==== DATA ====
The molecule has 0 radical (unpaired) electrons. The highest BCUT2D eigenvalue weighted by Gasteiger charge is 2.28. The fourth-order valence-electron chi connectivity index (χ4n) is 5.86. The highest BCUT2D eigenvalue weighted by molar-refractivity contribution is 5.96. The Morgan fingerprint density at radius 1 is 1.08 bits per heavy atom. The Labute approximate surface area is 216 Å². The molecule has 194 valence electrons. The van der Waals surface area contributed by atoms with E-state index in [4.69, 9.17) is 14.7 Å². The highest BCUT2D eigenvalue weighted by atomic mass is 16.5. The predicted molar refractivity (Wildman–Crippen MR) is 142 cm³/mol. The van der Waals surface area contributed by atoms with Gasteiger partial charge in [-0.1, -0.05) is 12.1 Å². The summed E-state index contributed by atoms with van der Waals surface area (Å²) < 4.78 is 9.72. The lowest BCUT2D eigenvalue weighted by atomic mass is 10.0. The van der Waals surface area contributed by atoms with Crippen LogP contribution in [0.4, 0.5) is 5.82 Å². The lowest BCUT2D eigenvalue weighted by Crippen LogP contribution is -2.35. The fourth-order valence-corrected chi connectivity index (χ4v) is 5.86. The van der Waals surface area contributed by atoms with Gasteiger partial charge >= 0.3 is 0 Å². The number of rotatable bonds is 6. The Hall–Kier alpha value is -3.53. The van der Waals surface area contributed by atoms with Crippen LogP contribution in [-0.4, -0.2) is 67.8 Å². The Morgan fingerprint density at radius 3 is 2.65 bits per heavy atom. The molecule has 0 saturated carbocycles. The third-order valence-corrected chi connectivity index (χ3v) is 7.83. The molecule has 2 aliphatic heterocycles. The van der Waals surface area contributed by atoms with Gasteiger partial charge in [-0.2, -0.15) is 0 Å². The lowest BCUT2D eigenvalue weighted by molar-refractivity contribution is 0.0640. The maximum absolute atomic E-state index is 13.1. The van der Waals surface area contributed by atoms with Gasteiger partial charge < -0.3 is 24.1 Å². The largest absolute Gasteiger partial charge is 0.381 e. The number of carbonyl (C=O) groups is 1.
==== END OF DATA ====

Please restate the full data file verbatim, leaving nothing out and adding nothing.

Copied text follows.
The molecule has 0 radical (unpaired) electrons. The highest BCUT2D eigenvalue weighted by Gasteiger charge is 2.28. The fourth-order valence-electron chi connectivity index (χ4n) is 5.86. The highest BCUT2D eigenvalue weighted by molar-refractivity contribution is 5.96. The Morgan fingerprint density at radius 1 is 1.08 bits per heavy atom. The Labute approximate surface area is 216 Å². The molecule has 194 valence electrons. The van der Waals surface area contributed by atoms with E-state index in [4.69, 9.17) is 14.7 Å². The highest BCUT2D eigenvalue weighted by atomic mass is 16.5. The predicted molar refractivity (Wildman–Crippen MR) is 142 cm³/mol. The van der Waals surface area contributed by atoms with Gasteiger partial charge in [-0.1, -0.05) is 12.1 Å². The summed E-state index contributed by atoms with van der Waals surface area (Å²) < 4.78 is 9.72. The lowest BCUT2D eigenvalue weighted by atomic mass is 10.0. The van der Waals surface area contributed by atoms with Crippen LogP contribution in [0.4, 0.5) is 5.82 Å². The lowest BCUT2D eigenvalue weighted by Crippen LogP contribution is -2.35. The fourth-order valence-corrected chi connectivity index (χ4v) is 5.86. The van der Waals surface area contributed by atoms with Gasteiger partial charge >= 0.3 is 0 Å². The number of rotatable bonds is 6. The Hall–Kier alpha value is -3.53. The van der Waals surface area contributed by atoms with Crippen LogP contribution in [-0.4, -0.2) is 67.8 Å². The Morgan fingerprint density at radius 3 is 2.65 bits per heavy atom. The molecule has 0 saturated carbocycles. The third-order valence-corrected chi connectivity index (χ3v) is 7.83. The molecule has 2 aliphatic heterocycles. The van der Waals surface area contributed by atoms with Gasteiger partial charge in [-0.2, -0.15) is 0 Å². The lowest BCUT2D eigenvalue weighted by molar-refractivity contribution is 0.0640. The maximum absolute atomic E-state index is 13.1. The van der Waals surface area contributed by atoms with Gasteiger partial charge < -0.3 is 24.1 Å². The largest absolute Gasteiger partial charge is 0.381 e. The number of carbonyl (C=O) groups is 1.